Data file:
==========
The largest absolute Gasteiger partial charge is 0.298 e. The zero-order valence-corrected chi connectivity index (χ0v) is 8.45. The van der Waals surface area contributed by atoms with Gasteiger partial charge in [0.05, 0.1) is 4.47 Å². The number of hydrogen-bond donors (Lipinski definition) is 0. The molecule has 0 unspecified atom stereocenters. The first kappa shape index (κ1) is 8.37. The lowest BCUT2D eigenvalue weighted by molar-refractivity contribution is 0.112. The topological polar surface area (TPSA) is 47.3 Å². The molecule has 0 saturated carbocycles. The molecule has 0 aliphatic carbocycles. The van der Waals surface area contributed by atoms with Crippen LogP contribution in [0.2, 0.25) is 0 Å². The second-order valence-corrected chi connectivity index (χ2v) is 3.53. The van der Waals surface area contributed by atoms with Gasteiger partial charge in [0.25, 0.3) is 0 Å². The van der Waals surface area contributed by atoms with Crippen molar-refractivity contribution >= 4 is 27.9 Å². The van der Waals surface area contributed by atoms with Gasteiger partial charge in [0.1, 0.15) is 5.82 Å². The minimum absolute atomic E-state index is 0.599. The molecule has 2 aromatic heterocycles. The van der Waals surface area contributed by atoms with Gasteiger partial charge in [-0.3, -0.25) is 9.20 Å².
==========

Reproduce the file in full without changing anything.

The largest absolute Gasteiger partial charge is 0.298 e. The zero-order valence-corrected chi connectivity index (χ0v) is 8.45. The van der Waals surface area contributed by atoms with Gasteiger partial charge in [0.05, 0.1) is 4.47 Å². The number of hydrogen-bond donors (Lipinski definition) is 0. The molecule has 0 unspecified atom stereocenters. The first kappa shape index (κ1) is 8.37. The lowest BCUT2D eigenvalue weighted by molar-refractivity contribution is 0.112. The topological polar surface area (TPSA) is 47.3 Å². The molecule has 0 saturated carbocycles. The molecule has 0 aliphatic carbocycles. The van der Waals surface area contributed by atoms with Crippen LogP contribution in [0.2, 0.25) is 0 Å². The second-order valence-corrected chi connectivity index (χ2v) is 3.53. The van der Waals surface area contributed by atoms with Gasteiger partial charge in [0.25, 0.3) is 0 Å². The van der Waals surface area contributed by atoms with Crippen molar-refractivity contribution >= 4 is 27.9 Å². The van der Waals surface area contributed by atoms with Gasteiger partial charge in [0.1, 0.15) is 5.82 Å². The minimum absolute atomic E-state index is 0.599. The molecule has 2 aromatic heterocycles. The van der Waals surface area contributed by atoms with Gasteiger partial charge in [-0.3, -0.25) is 9.20 Å².